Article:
Several days ago Jane and I took a stroll on Clearwater Beach. It was a very long stroll. As a teenager I used to borrow a friend’s boat for a short ride to Caladesi Island, a small spit of land just north of Clearwater Beach. When the pass between Clearwater Beach and the island began to fill in with sand, a decision was made to let nature take its course. Now it is possible to walk from Clearwater Beach to the Caladesi on dry land.
It turns out the distance between these two points is 5 miles, so we travelled 10 miles round-trip. Who would have thought? It certainly never seemed that far by boat. The first three miles of our journey weren’t too bad, but we soon realized we should have brought some water along. A little extra sunscreen would have been nice too.
I felt certain we were hydrated enough to finish the first 5 mile leg to the island. Once we were there we could buy some drinks and refuel for the trip back. Well, that would have been possible had I remembered to bring money. That’s right. We were a little over halfway to our destination, walking along a desolate stretch of beach, without water or money to buy what we would need to guarantee a safe return. I really shouldn’t have dropped out of Boy Scouts when I was a kid.
So we walked on. That’s what you do when you are over halfway to your destination. It is closer to keep walking than it is to go back, and you trust once you arrive you will find what you need.
The good news is, we make it safely to the island snack bar. We broke one rule on the boardwalk that required us to wear shoes. Yup, we were barefoot too…barefoot on a 10 mile march on a beach in Florida, with no water to our name and no extra sunscreen. Don’t blame Jane. I kept telling her the snack bar was right around the corner. I nearly led us into the valley of death permanently.
Now that I am in my late 50s, I have been thinking some about eternity. Don’t get me wrong. I have thought about heaven since I was a five-year old in my “Little Angels” bible class. But now I am much closer, and it is more of a reality. I am three miles into the journey and have two miles to go. And once I arrive, there is no reason to return. When I get to the end, there will be plenty of water there. It will flow from the throne of God like a river, and continue past the tree of life.
My father once told me, “I now know more people in heaven than I know on earth.” My dad knew a lot of people on earth, but I think I am beginning to realize what he was saying. When the distance between here and there is less than the distance we have already traveled, we begin to frame our days differently. We think more about finishing well and bringing glory to God with the time we have left. And even though we grow parched, we don’t distress. We have come this far by faith and we know the Lord will sustain us until our forever refreshment.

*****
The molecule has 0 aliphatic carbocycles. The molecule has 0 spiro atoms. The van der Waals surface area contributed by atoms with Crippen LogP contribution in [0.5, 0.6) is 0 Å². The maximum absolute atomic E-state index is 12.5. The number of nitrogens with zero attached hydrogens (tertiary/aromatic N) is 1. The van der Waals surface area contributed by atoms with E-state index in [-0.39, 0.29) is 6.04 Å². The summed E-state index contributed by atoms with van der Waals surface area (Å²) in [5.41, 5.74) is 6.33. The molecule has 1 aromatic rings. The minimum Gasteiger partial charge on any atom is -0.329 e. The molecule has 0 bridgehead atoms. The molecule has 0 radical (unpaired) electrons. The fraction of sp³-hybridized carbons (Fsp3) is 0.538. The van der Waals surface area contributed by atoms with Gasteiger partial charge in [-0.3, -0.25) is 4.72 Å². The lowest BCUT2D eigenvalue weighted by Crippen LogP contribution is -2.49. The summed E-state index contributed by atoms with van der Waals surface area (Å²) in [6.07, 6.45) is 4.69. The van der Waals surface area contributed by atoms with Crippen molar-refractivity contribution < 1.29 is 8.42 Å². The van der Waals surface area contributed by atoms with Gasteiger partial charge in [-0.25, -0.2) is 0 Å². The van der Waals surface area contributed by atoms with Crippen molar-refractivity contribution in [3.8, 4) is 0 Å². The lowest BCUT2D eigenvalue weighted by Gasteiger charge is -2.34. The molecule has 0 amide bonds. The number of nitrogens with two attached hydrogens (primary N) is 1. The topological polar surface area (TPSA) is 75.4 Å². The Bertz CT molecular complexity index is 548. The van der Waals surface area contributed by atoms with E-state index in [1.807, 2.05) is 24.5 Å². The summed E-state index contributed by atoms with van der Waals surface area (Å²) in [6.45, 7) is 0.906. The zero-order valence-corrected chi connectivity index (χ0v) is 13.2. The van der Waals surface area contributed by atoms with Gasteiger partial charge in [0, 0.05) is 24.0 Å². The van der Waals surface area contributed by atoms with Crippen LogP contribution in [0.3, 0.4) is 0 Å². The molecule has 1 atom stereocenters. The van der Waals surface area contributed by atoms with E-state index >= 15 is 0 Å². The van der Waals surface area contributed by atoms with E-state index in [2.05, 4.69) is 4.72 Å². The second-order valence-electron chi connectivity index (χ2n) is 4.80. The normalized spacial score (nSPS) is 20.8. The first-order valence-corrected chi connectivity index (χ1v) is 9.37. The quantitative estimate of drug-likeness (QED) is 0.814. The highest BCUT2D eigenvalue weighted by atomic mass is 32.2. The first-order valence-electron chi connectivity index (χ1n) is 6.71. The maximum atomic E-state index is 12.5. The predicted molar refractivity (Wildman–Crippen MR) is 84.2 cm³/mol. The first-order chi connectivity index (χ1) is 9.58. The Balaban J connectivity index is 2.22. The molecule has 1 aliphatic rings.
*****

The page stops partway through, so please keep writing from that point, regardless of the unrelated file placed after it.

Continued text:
When we are on the back side of the journey, we can grow weary. We might even fear we won’t make it. But God has reassured us He will not desert us. “He gives power to the faint, and to him who has no might he increases strength.” (Isaiah 40:29)
The good news is, when Jane and I arrived at the snack bar, the kind woman behind the counter filled us up with some free ice water. She even gave us some water to take with us on our journey back. Five miles later, we were sunburned, a bit thirsty and tired, but so happy we had taken the trek together.
My guess is there are people reading these thoughts who wonder whether or not they are going to make it to the end of the journey. Maybe you are emotionally exhausted and spiritually dry. I don’t have all of the answers, but I know this: once you enter a path with the Lord, just keep walking. He will make sure you arrive at your destination. And don’t discount the value of the hunger and thirst you are experiencing. It only makes the stream of life that much sweeter. In fact, even now you can taste it. Even in the arid land God pours life into our souls.
Walk on. You aren’t far from the end of your journey.